The ‘Extended Reality’ (XR) and How Emerging Technologies Such as AR and VR Will Impact Our World
The ‘Extended Reality’ (XR) is a term that refers to both real and virtual-world environments, combined and generated by technology; in doing so, it is accounting for the rise of Augmented and Virtual Reality, and how both are becoming ever more prevalent within the corporate world. As we begin to look to a future where the real-world and virtual-world continue to merge, the rise of the XR and its implications for the Business sector, could be one of the most exciting technological advancements we experience throughout the next decade.
Virtual Reality (VR) and Augmented Reality (AR)
Let’s deep-dive into what these technologies are and the differences between them. Virtual Reality (VR) is a simulated environment, entirely computer-generated with scenes and objects that are not real (think ‘Ready Player One’). On the other side of the XR coin, we have Augmented Reality (AR). This is an interactive experience of the real-world, overlaid with sensory information used to enhance the users experience (think ‘Pokémon Go’). In summary, AR merges both the virtual and real-worlds together, whilst VR provides only a fictional reality. From here, we can focus on the impact that VR and AR can have, both now and potentially in the near future.
In analysing market growth, AR, in particular, is beginning to have various, major impacts in the world of Technology, specifically within certain Business sectors. According to MarketsandMarkets, as of 2020, the Augmented Technology market alone is worth $14.7 billion, and is expected to reach over $88 billion by 2026.
With such a growing demand for emerging technologies, fuelled by an understanding of its capabilities and functionality, the big question is, “Which industry sectors are beginning to adopt these technologies, and how could they evolve in the future?”. An interesting article in ‘2030: How Today’s Biggest Trends will Collide and Reshape the Future of Everything’ by Mauro F. Guillén, explores how VR and AR applications are already starting to shape the healthcare markets, specifically for the elderly.
A start-up called Rendever currently develops VR applications to help senior citizens overcome their sense of isolation, by specifically creating social situations (such as Bingo, Darts, Arts and Crafts) where they can play and explore as a group. This extends to taking trips to places around the world, both in their own homes and in their care communities. You can imagine that not only is this a fantastic use of technology for a growing market, but it will also aid in improved quality of life, and help combat struggles with isolation.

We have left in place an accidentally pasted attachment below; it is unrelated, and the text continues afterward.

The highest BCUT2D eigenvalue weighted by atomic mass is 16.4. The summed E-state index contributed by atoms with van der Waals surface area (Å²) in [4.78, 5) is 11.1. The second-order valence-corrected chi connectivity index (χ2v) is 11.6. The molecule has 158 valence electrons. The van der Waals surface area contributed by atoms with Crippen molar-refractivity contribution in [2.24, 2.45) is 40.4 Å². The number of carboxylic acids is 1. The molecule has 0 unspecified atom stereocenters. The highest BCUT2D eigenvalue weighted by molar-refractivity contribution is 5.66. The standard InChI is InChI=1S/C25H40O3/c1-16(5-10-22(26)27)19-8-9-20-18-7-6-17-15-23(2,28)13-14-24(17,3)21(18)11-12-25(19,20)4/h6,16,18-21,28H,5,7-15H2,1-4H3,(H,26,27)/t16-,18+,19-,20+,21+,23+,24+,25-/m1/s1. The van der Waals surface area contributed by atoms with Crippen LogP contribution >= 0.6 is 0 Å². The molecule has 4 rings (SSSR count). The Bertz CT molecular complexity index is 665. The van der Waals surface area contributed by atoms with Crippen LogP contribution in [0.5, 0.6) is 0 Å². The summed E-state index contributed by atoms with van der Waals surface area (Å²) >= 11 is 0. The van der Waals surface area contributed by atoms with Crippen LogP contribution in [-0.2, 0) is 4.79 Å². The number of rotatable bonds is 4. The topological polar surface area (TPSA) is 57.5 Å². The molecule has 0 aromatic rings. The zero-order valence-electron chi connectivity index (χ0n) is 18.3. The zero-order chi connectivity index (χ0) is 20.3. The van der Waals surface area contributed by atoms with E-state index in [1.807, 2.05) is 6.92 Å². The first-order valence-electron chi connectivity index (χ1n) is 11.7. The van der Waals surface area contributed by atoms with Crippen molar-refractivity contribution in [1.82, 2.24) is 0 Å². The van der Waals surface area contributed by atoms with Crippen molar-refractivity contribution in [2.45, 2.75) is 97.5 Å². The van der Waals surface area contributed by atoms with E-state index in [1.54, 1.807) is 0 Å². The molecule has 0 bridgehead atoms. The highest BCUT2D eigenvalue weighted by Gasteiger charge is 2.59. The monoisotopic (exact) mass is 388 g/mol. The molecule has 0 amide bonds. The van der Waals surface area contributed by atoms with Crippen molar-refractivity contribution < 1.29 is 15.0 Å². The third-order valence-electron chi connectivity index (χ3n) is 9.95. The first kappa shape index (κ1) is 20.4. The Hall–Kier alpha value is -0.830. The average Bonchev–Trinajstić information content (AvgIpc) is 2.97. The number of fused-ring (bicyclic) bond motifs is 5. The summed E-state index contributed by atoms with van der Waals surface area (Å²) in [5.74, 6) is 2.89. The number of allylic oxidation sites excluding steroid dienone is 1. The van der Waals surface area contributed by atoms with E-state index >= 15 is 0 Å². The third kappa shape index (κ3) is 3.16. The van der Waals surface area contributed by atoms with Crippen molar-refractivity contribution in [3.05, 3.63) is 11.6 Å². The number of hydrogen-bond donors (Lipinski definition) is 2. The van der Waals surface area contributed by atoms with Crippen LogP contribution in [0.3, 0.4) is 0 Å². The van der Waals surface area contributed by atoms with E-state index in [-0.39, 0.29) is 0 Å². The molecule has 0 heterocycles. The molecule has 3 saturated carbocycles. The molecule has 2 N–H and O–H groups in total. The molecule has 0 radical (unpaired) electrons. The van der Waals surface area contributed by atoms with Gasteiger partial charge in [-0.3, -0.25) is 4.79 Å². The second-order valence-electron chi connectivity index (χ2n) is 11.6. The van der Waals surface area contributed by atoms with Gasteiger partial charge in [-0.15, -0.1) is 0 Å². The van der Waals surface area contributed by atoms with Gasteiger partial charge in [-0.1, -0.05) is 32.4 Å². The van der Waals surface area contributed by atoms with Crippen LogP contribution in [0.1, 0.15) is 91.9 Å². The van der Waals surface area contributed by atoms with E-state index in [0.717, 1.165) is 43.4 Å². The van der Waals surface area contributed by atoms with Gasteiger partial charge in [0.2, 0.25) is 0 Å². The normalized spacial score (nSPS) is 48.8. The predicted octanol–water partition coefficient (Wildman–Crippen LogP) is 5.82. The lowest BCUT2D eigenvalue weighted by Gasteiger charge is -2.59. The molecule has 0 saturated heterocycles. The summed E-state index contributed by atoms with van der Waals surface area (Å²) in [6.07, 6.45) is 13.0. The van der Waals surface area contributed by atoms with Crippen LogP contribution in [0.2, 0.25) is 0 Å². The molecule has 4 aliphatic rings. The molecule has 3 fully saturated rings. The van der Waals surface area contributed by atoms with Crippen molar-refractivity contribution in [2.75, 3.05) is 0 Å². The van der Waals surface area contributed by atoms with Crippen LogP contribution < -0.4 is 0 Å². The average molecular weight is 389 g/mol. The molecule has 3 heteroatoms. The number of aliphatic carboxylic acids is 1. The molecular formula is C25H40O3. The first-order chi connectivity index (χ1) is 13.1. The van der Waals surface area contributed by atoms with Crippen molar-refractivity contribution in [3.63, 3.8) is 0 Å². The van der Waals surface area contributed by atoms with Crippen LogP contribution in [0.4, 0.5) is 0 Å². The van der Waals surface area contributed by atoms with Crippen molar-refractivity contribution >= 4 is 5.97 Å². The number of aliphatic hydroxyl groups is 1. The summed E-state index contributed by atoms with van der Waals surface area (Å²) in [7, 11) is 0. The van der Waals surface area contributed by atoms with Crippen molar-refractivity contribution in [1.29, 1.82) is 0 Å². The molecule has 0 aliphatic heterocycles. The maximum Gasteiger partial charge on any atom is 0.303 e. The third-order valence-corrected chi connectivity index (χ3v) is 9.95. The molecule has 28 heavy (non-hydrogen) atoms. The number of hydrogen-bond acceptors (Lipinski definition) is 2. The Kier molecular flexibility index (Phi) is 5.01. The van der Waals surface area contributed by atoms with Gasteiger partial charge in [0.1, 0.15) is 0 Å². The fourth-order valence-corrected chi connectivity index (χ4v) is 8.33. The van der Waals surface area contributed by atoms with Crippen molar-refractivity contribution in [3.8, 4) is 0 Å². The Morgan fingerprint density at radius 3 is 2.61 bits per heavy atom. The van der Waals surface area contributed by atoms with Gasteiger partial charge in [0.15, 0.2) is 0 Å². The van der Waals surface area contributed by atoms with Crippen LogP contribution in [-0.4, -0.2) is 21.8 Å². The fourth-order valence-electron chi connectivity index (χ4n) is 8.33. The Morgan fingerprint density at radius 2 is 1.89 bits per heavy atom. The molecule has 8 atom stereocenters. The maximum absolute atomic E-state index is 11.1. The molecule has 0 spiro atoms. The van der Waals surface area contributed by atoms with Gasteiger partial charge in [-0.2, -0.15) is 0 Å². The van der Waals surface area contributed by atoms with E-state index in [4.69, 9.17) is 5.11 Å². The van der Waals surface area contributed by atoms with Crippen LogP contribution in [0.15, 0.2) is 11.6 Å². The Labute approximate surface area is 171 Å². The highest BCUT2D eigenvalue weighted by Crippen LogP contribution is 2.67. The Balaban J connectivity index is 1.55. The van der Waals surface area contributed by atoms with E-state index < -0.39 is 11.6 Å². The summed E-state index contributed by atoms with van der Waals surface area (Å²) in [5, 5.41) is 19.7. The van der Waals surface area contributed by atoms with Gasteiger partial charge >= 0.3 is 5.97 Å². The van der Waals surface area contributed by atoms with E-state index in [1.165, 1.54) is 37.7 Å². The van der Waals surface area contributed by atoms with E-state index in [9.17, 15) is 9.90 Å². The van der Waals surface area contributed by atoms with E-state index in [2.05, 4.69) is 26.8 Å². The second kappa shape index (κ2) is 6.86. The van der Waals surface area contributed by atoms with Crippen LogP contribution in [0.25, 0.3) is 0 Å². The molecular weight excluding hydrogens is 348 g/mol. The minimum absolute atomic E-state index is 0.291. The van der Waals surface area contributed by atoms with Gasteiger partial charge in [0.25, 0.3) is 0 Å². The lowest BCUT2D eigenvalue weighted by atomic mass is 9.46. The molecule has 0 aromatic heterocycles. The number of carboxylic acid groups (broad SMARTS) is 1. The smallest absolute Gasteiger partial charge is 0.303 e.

Where once-upon-a-time the Wii Fit was the pinnacle of VR technology, we are also seeing increased traction in the Health and Fitness industry. Companies such as Ghost Pacer are making AR Glasses that allow runners to compete with holographic avatars, and race them in real-time. From here, you can already envisage the applications that this exciting tech will begin building on, across various sectors.
In the Education sector, we have also seen the trend of merging interactive experiences into real-world environments, and it will certainly bring major change to the way we educate our students. In ensuring online learning processes are more efficient, and more importantly, accessible to all (considering the newly remote nature of some of our education systems), will allow for a more immersed experience in a virtual setting.
Another huge benefit to utilising these technologies, is that they will help in cementing the learning process, by creating a much more involved experience. With students’ learning experiences being at the forefront, enter businesses such as Immersive VR Education, that has created a VR App that simulates a lecture room, whilst also turning all of the subjects into visual and fully-involved experiences. With some companies creating more immersive Museum trips for students, and others that offer monthly content on a wealth of subjects in a virtual learning world, it is clear that the possibilities for this technology, both in the present and the near future, are endless.
In a recent Forbes article that explores the ‘XR Revolution’, it is widely agreed that there are several ways in which this new reality will continue to grow and become much more consumer-focused. Whether it be through functionality, such as making smaller, more compact VR Headsets with improved, additional features (such as Eye Tracking technology), or even more accessories, such as Robotic Boots or Full Body Haptic Suits (we already have the Gloves!), all will enhance the user’s experience. It is widely believed that the end-goal is likely to see XR technology seamlessly merge and integrate with the human body, and much more.
In summary, it is clear that these technologies, specifically AR, are both exciting and already part of our everyday life, and many industries are looking to harness its potential of scale. It will be interesting to see which sectors begin pushing forward with the ‘XR Revolution’ over others, and how quickly the technology will integrate with the human ‘way of life’ in the near future. Nevertheless, it is fair to say that this is sure to happen very quickly, and that 2026 isn’t too far away.
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